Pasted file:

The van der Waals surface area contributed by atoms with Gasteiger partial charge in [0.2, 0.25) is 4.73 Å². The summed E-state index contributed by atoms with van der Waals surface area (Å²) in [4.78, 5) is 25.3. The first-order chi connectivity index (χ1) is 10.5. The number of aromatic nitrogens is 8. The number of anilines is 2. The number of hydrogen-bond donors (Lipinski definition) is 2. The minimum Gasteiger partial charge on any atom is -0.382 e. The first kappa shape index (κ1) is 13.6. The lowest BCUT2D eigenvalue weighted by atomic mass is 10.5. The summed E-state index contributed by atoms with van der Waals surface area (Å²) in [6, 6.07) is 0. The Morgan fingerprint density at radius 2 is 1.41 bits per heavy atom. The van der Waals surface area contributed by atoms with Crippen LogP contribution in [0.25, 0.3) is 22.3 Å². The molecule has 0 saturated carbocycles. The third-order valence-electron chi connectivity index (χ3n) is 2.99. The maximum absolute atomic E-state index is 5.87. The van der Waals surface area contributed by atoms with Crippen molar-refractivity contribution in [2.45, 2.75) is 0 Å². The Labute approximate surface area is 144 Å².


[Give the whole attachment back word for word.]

The van der Waals surface area contributed by atoms with Gasteiger partial charge in [0.2, 0.25) is 4.73 Å². The summed E-state index contributed by atoms with van der Waals surface area (Å²) in [4.78, 5) is 25.3. The first-order chi connectivity index (χ1) is 10.5. The number of aromatic nitrogens is 8. The number of anilines is 2. The number of hydrogen-bond donors (Lipinski definition) is 2. The minimum Gasteiger partial charge on any atom is -0.382 e. The first kappa shape index (κ1) is 13.6. The lowest BCUT2D eigenvalue weighted by atomic mass is 10.5. The summed E-state index contributed by atoms with van der Waals surface area (Å²) in [6, 6.07) is 0. The Morgan fingerprint density at radius 2 is 1.41 bits per heavy atom. The van der Waals surface area contributed by atoms with Crippen LogP contribution in [0.25, 0.3) is 22.3 Å². The molecule has 0 saturated carbocycles. The third-order valence-electron chi connectivity index (χ3n) is 2.99. The maximum absolute atomic E-state index is 5.87. The van der Waals surface area contributed by atoms with Crippen molar-refractivity contribution in [2.45, 2.75) is 0 Å². The Labute approximate surface area is 144 Å².